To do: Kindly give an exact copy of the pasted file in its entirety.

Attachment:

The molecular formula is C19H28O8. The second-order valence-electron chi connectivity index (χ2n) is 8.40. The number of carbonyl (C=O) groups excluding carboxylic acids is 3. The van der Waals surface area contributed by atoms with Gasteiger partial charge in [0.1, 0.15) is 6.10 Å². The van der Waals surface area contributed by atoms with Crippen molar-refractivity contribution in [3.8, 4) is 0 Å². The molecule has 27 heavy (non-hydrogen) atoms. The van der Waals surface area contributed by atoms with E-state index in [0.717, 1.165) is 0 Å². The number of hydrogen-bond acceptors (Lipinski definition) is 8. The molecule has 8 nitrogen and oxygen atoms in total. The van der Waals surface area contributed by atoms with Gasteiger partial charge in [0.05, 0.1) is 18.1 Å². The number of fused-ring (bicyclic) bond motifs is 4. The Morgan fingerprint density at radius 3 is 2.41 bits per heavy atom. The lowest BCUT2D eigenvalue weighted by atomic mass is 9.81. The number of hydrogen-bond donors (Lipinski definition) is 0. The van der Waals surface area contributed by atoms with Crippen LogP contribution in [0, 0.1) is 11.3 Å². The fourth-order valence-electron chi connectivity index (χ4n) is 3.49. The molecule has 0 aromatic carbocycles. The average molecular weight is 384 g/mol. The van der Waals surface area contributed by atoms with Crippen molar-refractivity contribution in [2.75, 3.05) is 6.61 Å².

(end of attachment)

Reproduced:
The molecular formula is C19H28O8. The second-order valence-electron chi connectivity index (χ2n) is 8.40. The number of carbonyl (C=O) groups excluding carboxylic acids is 3. The van der Waals surface area contributed by atoms with Gasteiger partial charge in [0.1, 0.15) is 6.10 Å². The van der Waals surface area contributed by atoms with Crippen molar-refractivity contribution in [3.8, 4) is 0 Å². The molecule has 27 heavy (non-hydrogen) atoms. The van der Waals surface area contributed by atoms with E-state index in [0.717, 1.165) is 0 Å². The number of hydrogen-bond acceptors (Lipinski definition) is 8. The molecule has 8 nitrogen and oxygen atoms in total. The van der Waals surface area contributed by atoms with Gasteiger partial charge in [0.05, 0.1) is 18.1 Å². The number of fused-ring (bicyclic) bond motifs is 4. The Morgan fingerprint density at radius 3 is 2.41 bits per heavy atom. The lowest BCUT2D eigenvalue weighted by atomic mass is 9.81. The number of hydrogen-bond donors (Lipinski definition) is 0. The van der Waals surface area contributed by atoms with Crippen LogP contribution in [0, 0.1) is 11.3 Å². The fourth-order valence-electron chi connectivity index (χ4n) is 3.49. The molecule has 0 aromatic carbocycles. The average molecular weight is 384 g/mol. The van der Waals surface area contributed by atoms with Crippen molar-refractivity contribution in [2.75, 3.05) is 6.61 Å².